Note: Where available, the PDF/Word icon below is provided to view the complete and fully formatted document
 Download Current HansardDownload Current Hansard    View Or Save XMLView/Save XML

Previous Fragment    Next Fragment
Thursday, 9 July 1998
Page: 5415

Senator HILL (Environment) (9:20 PM) —It sounds familiar. I remember the Labor Party saying it about Qantas. `We will defend Qantas,' they said. In actual fact they planned to sell it. `We will defend the Commonwealth Bank,' they said. In actual fact they intended to sell it. We know what the Labor Party intended to do with Telstra if they had won. They intended to sell it. Mr Beazley had already told the Telstra people that he intended to sell it. So this hypocrisy from the Labor Party is repeated.

But we do not mind having the debate on Telstra. If the Labor Party decides that, for its political purposes, it ought to vote against the sale of Telstra then it should have the opportunity to do so.

Senator Bolkus interjecting

The PRESIDENT —Senator Bolkus, you have continuously interjected during this debate.

Senator HILL —We on this side are not trying to gag the debate on Telstra. We are wanting the debate on Telstra to come on. We want to give the Australian Senate the opportunity to vote on it. We want to give the Labor Party the opportunity to vote `no' if that is what it intends to do. But by voting `no' a great opportunity to retire a large amount of debt, which would be for the benefit of all Australians, would be lost. Lower debt means lower interest rates, which is for the benefit of all Australians. And that is what this opposition, this Labor Party, is determined to avoid.

The sale of Telstra also releases funds that can be used for other capital purposes—a social dividend for the Australian people. We sold, against the Labor Party's objection, one-third of Telstra and were able to set up the largest reinvestment in the natural capital of this country in the history of Australian government—over $1 billion reinvested from one capital asset, a telecommunications company, into another asset, our natural capital. We would say that that is a good investment for the Australian people. And it is possible to put part of the capital return from the sale of two-thirds of Telstra into other important social needs. It is true: the bush needs and deserves more, and the bush will get it from the coalition.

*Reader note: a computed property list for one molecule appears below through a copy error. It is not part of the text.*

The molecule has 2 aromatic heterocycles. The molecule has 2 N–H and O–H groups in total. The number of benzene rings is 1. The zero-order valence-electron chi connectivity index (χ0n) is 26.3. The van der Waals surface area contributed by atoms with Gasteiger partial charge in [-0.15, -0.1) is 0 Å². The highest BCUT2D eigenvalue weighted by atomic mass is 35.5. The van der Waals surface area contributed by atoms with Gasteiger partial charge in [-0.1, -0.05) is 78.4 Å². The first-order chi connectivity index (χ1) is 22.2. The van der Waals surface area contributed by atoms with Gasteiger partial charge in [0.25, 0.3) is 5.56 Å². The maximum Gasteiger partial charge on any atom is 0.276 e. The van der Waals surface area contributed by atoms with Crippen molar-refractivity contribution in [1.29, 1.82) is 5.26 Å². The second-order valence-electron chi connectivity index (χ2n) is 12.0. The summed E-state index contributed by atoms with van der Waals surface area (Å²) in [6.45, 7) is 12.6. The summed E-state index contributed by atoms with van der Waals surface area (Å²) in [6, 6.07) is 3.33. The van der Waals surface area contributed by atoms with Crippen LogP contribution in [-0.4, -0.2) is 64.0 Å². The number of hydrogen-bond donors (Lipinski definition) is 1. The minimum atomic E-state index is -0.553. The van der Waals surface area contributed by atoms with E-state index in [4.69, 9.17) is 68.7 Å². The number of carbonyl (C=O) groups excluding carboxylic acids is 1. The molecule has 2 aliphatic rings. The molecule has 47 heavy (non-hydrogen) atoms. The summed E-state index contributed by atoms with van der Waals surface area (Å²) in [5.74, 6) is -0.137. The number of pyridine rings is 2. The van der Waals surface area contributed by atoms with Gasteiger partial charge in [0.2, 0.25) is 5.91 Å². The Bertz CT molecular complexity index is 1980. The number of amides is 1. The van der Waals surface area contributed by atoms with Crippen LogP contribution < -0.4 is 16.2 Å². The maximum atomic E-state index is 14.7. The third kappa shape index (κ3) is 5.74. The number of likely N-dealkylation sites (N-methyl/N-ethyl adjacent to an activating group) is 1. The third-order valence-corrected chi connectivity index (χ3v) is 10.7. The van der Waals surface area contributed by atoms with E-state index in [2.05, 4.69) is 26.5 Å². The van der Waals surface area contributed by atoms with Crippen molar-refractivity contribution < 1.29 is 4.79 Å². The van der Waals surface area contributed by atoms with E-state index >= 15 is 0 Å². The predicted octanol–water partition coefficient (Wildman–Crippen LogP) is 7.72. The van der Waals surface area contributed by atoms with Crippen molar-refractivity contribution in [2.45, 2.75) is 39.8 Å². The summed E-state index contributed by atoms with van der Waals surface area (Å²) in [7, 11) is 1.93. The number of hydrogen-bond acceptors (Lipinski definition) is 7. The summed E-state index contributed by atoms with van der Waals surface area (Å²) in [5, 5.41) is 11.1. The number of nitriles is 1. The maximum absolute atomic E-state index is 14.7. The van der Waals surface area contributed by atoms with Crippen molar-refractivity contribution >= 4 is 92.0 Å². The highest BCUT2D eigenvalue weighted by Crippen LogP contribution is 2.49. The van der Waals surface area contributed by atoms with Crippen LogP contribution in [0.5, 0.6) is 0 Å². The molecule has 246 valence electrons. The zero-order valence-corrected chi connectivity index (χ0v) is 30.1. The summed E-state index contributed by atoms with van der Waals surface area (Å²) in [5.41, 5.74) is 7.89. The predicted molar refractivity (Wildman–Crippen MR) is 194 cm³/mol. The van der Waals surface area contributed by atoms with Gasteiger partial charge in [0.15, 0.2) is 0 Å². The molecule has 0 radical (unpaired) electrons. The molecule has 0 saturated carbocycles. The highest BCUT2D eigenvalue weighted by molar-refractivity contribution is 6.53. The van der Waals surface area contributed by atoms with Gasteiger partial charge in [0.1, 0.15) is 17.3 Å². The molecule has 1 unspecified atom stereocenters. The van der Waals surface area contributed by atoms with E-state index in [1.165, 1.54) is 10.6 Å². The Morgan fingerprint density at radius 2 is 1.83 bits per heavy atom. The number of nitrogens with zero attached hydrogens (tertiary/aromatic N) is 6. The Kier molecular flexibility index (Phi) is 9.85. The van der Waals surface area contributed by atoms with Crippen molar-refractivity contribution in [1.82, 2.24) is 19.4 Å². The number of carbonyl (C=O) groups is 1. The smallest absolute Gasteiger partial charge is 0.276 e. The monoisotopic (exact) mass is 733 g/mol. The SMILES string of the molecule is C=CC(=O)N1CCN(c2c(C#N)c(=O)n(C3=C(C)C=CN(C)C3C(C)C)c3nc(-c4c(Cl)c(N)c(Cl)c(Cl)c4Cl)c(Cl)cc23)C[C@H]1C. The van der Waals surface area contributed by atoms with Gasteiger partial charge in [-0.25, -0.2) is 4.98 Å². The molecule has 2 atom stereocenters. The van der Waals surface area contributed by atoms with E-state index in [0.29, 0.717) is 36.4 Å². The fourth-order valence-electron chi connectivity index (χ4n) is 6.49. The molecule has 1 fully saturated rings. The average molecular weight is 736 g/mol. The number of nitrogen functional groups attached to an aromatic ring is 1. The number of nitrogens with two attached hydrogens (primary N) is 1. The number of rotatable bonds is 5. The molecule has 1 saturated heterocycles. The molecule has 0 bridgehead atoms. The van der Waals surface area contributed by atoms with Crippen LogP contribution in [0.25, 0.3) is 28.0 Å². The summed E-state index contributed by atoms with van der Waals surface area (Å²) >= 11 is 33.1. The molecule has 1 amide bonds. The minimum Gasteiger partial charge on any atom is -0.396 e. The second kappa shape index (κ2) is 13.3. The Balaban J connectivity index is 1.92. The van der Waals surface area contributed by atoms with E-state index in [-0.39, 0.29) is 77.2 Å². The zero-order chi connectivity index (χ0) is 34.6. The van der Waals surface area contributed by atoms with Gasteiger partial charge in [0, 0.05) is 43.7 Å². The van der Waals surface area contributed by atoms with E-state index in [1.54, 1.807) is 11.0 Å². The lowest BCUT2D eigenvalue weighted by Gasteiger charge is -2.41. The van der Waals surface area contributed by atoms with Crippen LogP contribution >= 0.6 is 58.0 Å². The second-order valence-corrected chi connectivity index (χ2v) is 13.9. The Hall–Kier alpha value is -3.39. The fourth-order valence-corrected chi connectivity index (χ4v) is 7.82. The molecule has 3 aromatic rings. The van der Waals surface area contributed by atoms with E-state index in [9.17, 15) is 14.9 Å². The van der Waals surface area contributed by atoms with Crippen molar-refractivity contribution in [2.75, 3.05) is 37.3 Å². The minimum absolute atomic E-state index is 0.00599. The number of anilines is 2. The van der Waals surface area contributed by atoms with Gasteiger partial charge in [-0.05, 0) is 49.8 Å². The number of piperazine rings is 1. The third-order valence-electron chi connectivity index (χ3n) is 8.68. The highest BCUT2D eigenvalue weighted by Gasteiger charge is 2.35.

Honourable senators interjecting

The PRESIDENT —Order! There are persistent interjections in the chamber which are totally disorderly. I ask senators to desist.

Senator HILL —We are seeking to implement policies that will provide us with the capital funds to enable us to be able to fund good social objectives in the bush. A government that is interested in the bush would be moving in this direction; an opposition like the Labor Party would be opposing it. Not surprisingly, in here today the Labor Party is going to oppose it. What a great missed opportunity that would be for the Australian people and, particularly, for rural and regional Australia.

We are saying that, if the Telstra bill gets passed, basically, it will not be implemented until after the next election. Ultimately, the people of Australia can be the arbiters. What greater security, what better test, what better application of democracy could you have but to go down that path?

We want the Telstra debate. We have said it all along. We want the debate to come on. We, in the government, are prepared to sit here and debate the bill, as the Australian people would expect us to. It is the ALP that says, `We are going to block debate on the bill'—not just, `We are going to vote against it,' but, `We are trying to block debate on the bill.' That is what the Labor Party is seeking to do. It is not only that—there are other important bills that we are wanting to get debated in this place. We have had this farce tonight on the copyright bill, the filibuster of the Labor Party, speaker after speaker, speaking for 20 minutes, added to the list and saying nothing. It was just to fill in time so that it can avoid this debate.

The ALP has known all along that we wanted this debate and that we wanted time for this debate. I said that to Senator Faulkner many times. But the trouble is, courtesy with Senator Faulkner gets repaid with a mouthful of abuse. Tonight I rang Senator Faulkner's office to speak to him and he was unavailable, so I asked that it be communicated to him that after consultation we thought a better alternative was to sit Friday and Saturday and, if necessary, to come back a week later. (Time expired)